with shortening; light-
ly flour. In medium
bowl, mix flour, bak-
ing soda and salt; set
aside.
2. In large bowl, beat
sugar and butter with
electric mixer on
medium speed, scrap-
ing bowl occasionally,
until fluffy. Beat in
eggs, one at a time,
until smooth and
blended. Add vanilla.
Stir in melted choco-
late. Gradually beat in
flour mixture alter-
nately with buttermilk,
beating after each
addition until smooth.
Pour into pan.
3. Bake 35 to 40 minutes
or until toothpick
inserted in center of
cake comes out clean.
Immediately poke top
of cake all over with
toothpick or fork. Mix
condensed milk and
caramel topping;
spoon over warm
cake, allowing it to
soak in. Sprinkle
chopped candy over
cake. Place frosting in
small microwavable
bowl. Microwave
uncovered on High 20
to 30 seconds or until
pourable; drizzle over
cake. Cool cake about
1 1/2 hours before
serving.


v









'Page 4 Pinellas News Friday, August 31, 2007
NOTICE OF SALE
IN THE CIRCUIT COURT
OF THE SIXTH JUDICIAL CIRCUIT
IN AND FOR
PINELLAS COUNTY. FLORIDA
CIVIL DIVISION
Case No. 07-2622-CI-7

IOHN MENNA
Plaintiff.
."s.

VERNON MAXIE and
Defendants.

Notice is hereby given that. pursuant to the Summary Final
judgment of Foreclosure entered in this cause, in the Circuit Court
>f Pinellas County, Florida, I will sell the following property situ:
' ted in Pinellas County, Florida. described as:

Lot 122. WATERFORD CROSSING PHASE II. according
to the plat thereof, recorded in Plat Book 103, Pages 33
through 38, of the Public Records of Pinellas County,
Florida.

at public sale, to the highest and best bidder, for cash in the
obby of the Pinellas County Courthouse. 315 Court Street,
:learwater, Florida, 33756, at 11:00 a.m. on September 18. 2007.


)ATED: AUGUST 17, 20107


AU I


5A 55


CLE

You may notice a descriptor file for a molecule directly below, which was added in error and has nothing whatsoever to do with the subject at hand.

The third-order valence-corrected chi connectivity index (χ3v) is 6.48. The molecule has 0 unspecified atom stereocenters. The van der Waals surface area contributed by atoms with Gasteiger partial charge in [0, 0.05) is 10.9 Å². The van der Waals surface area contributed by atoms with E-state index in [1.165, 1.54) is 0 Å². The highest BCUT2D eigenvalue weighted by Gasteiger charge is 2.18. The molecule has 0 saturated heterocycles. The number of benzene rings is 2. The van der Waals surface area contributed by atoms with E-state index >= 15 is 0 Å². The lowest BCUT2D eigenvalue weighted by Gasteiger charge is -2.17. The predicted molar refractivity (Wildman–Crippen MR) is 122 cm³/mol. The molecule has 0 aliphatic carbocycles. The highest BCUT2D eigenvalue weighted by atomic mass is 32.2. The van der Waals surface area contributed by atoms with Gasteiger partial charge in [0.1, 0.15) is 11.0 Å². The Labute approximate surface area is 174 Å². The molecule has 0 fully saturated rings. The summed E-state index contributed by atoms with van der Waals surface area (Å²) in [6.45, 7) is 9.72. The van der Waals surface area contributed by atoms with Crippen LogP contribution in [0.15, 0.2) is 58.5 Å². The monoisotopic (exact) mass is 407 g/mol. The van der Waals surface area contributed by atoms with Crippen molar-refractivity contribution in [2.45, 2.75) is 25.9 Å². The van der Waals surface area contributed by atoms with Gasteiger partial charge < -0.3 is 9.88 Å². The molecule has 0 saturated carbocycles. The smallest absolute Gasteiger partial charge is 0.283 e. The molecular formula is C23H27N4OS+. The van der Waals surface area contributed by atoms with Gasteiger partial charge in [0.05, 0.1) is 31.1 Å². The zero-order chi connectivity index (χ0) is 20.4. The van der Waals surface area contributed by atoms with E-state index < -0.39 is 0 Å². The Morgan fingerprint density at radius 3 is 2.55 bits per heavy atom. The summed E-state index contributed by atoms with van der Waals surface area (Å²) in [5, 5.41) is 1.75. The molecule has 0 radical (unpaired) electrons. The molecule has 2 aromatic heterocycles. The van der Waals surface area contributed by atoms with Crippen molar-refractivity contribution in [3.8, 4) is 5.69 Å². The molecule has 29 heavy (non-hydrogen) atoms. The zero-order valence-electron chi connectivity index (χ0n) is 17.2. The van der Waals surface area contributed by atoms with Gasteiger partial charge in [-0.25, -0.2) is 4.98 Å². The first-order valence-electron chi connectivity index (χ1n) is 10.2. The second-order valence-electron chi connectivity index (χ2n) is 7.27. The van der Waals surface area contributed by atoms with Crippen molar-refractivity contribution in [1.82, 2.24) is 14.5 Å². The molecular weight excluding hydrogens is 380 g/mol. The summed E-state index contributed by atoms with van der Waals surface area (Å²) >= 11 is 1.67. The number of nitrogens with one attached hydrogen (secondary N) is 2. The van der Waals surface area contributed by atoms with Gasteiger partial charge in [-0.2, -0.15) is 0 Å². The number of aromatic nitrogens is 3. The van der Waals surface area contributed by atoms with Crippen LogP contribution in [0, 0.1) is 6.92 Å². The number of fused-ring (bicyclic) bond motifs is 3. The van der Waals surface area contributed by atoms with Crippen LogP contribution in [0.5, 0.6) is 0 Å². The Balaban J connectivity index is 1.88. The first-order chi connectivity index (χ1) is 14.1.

"; 9.A


NOTICE OF ACTION
FOR DISSOLUTION OF
MARRIAGE
IN THE CIRCUIT COURT
OF THE SIXTH
JUDICIAL CIRCUIT
IN AND FOR
PINELLAS COUNTY,
FLORIDA
CASE NO.: 07-9566 FDI2

fNES C. SIMON,
Petitioner,
nmd

,AMON ALVAREZ ACOSTA,
Respondent.

fo: RAMON ALVAREZ
\COSTA
UNKNOWN ADDRESS

YOU ARE NOTIFIED that
in action has been filed against
,'ou and that you are required to
;erve a copy of your written
defenses, if any, to it on YNES
SIMON, whose address is
2243 AUBURN STREET
SOUTH, ST. .PETERSBURG,
=L 33712, on or before
September 21,2007 and file the
originall with the Clerk of this
2ourt at 315 Court Street,
laearwater, FL 33756, before
servicee on the Petitioner or
shortlyy thereafter. If you fail to
lo so, default may be entered
against you for the relief
Jemanded in the petition.
Copies of all court docu-
ments in this case, including
orders, are available at the Clerk
af the Circuit Court's office.
SYou may review these docu-
ments upon request.
You must keep the Clerk of
the Circuit Court's office noti-
fied of your current address.
(You may file Notice of Current
Address, Florida Supreme
Court Approved Family Law
Form 12.915.) Future papers in
this lawsuit will be mailed to the